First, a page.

Down-scaling of CMOS transistors beyond the 14 nm technological node requires the implementation of new architectures and materials. The gate last integration scheme is a promising solution to better control the threshold voltage of future MOSFETs, because of its low thermal budget [1]. Advanced characterization methods are needed to gain information about the chemical composition of such structures. The analysis of thin layers and interfaces buried under a thick metal electrode is particularly challenging. An effective approach based on backside sample preparation is proposed here.

To tune the work-function toward nMOS values, the technology currently investigated is based on HfO2 for the dielectric and a thin TiN layer capped by a TiAl alloy for the gate [2]. For a better understanding of aluminium and other elements redistributions after a 400°C annealing, a specific methodology has been developed based on the removal of the Si substrate. It allows to achieve XPS and Auger analyses from the backside of the sample [3].

In particular, Auger depth profiling performed on HfO2/TiN/TiAl/TiN/W gate stacks at low energy (500 eV Ar+) brought the following main conclusions: a) no Al diffusion toward the HfO2/TiN interface, b) nitrogen out diffusion in the upper TiAl film, c) significant oxygen scavenging. By comparison, these results evidenced that Auger frontside analyses suffer from sputter-induced artifacts.

In a further study, to understand the behavior of nitrogen out diffusion in the TiAl layer, we deposited TiAlNx thin films with various nitrogen flows by reactive sputtering deposition and performed backside XPS analyses. At low/medium nitrogen flows, which correspond to the TiAlNx film after TiN/TiAl bilayer anneal, the N1s core level spectra obviously shows that N is mainly bonded to Al rather than Ti. Results are compared with frontside XPS performed with a thinner TiN upper layer. The backside approach is shown to be more representative of the technological stack, in particular with respect to the TiN oxidation.

Measurements were carried out at the NanoCharacterization Platform (PFNC) of MINATEC.

[1] C. L. Hinkle et al., Appl. Phys. Let. 100, 153501 (2012).

[2] A. Veloso et al.., Symposium on VLSI Technology, Digest of Technical Papers (2011).

[3] M. Py et al., AIP conference proceedings 1395, 171 (2011).
11:40 AM MC+AP+AS-MoM-11 Charge Storage Properties of Al/(1-x)BaTiO3-xBa(Cu1/3Nb2/3)O3 (x = 0.025) (BTBCN)/HfO2/p-Si Metal/Ferroelectric/Insulator/Semiconductor Devices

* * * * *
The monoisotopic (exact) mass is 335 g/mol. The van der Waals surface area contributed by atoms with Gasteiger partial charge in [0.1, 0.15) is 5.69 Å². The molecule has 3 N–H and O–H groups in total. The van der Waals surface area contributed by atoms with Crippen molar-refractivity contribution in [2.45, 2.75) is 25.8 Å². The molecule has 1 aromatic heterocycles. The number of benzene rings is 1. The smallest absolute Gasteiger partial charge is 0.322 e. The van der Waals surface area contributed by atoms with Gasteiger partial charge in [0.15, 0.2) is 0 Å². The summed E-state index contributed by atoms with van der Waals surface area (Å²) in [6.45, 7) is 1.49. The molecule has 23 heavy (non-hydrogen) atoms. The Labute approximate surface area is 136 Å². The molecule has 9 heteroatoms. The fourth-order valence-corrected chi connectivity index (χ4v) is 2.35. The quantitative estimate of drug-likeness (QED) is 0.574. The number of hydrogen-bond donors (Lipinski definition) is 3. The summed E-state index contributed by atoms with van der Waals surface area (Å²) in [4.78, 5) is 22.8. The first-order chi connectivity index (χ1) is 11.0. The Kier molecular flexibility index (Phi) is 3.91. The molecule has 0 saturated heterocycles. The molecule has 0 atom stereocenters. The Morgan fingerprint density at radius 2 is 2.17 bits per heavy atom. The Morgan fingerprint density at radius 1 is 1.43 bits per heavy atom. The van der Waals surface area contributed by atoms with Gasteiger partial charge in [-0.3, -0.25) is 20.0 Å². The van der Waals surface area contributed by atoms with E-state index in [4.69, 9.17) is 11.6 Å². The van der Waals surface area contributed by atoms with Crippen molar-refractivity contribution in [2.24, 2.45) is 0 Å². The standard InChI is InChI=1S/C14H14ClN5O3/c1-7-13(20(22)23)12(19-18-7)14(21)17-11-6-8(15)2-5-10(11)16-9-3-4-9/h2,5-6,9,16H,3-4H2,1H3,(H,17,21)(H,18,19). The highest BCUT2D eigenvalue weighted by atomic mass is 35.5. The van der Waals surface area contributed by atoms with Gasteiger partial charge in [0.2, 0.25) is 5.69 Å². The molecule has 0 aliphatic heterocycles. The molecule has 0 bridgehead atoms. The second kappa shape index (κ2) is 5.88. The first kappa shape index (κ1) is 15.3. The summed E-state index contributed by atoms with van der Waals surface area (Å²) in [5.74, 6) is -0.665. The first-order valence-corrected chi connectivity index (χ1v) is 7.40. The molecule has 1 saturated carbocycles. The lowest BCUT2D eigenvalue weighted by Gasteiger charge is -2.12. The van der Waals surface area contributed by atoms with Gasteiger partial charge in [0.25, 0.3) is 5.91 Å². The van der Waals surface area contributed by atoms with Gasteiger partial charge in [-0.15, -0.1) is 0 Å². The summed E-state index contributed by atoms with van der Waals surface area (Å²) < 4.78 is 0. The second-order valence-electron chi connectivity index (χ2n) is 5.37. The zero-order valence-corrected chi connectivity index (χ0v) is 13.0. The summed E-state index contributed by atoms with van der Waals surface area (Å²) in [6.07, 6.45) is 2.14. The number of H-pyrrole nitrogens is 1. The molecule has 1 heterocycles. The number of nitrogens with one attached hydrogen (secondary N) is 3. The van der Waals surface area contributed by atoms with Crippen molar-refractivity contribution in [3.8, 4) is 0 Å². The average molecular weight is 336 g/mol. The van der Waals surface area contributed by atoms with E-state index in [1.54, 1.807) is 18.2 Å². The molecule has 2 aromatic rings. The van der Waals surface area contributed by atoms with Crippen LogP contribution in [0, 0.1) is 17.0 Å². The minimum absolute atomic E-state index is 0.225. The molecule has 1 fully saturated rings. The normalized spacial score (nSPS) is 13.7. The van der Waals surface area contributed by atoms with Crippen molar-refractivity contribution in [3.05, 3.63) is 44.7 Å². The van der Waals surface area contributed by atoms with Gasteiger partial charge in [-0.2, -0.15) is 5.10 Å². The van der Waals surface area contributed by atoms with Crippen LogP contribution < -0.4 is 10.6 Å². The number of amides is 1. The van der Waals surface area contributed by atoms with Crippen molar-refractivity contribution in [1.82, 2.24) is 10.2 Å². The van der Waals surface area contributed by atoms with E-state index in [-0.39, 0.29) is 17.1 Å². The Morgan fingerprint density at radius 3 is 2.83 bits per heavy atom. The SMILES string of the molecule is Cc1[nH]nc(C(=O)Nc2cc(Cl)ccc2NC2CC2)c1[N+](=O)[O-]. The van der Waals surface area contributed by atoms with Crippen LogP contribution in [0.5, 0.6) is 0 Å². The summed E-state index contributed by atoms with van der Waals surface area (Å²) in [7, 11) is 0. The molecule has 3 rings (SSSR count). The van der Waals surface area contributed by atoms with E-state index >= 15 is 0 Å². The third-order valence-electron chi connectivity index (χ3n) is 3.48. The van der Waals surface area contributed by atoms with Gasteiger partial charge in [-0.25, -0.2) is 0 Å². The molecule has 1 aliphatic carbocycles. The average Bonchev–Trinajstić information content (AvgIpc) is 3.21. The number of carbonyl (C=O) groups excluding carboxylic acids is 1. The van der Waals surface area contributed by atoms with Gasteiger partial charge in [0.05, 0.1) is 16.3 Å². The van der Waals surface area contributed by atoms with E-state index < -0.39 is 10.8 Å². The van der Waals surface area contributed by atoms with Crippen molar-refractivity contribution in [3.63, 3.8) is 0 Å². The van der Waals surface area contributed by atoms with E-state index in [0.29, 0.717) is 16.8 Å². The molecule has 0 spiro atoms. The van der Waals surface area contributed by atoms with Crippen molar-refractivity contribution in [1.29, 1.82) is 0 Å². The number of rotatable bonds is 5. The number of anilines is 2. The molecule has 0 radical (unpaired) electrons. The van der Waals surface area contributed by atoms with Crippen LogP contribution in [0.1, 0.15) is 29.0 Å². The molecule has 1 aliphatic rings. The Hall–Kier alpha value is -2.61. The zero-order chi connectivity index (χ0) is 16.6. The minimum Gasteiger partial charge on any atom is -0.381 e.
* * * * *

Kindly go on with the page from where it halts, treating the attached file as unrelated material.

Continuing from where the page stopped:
Souvik Kundu, Michael Clavel, Deepam Maurya, Mantu Hudait, Shashank Priya (Virginia Tech)

Metal-ferroelectric-insulator-semiconductor (MFIS) devices with pulsed laser deposited 300 nm (1-x)BaTiO3-xBa(Cu1/3Nb2/3)O3 (x = 0.025) (BTBCN) ferroelectric film and atomic layer deposited 10 nm HfO2 insulating layer on silicon semiconductor substrate were developed for next generation ferroelectric non-volatile memory applications. For the first time, the structural, interfacial, and electrical properties of these Al/BTBCN/HfO2/p-Si MFIS devices were studied, and the role of BTBCN as charge storing elements was also established. The X-ray diffraction and transmission electron micrograph with selected area diffraction pattern clearly demonstrate the single crystallization of BTBCN ferroelectric films. It was found that insertion of 10 nm HfO2 in-between BTBCN and Si improves the interfacial properties and also prevents the interdiffusion of semiconductor into the ferroelectric layer. The optical bandgap of BTBCN was found to be 4.38 eV using transmission spectrum analysis. The MFIS structure showed capacitance-voltage hysteresis loops due to the ferroelectric polarization of BTBCN and the maximum memory window was found to be 1.65 V when the sweeping voltage was ±10 V. However, no memory window was found in metal-insulator-semiconductor devices, i.e., when there is no BTBCN layer in between metal and insulating layer. The leakage current of these devices was found to be 7×10−9 A/cm2 at an applied voltage of -1 V. The wide memory window and superior retention properties were achieved due to the presence of BTBCN. The electronic band diagrams of these MFIS devices during program and erase operations were proposed.

Keywords: BTBCN; MFIS; Memory window; Leakage current; Band-diagram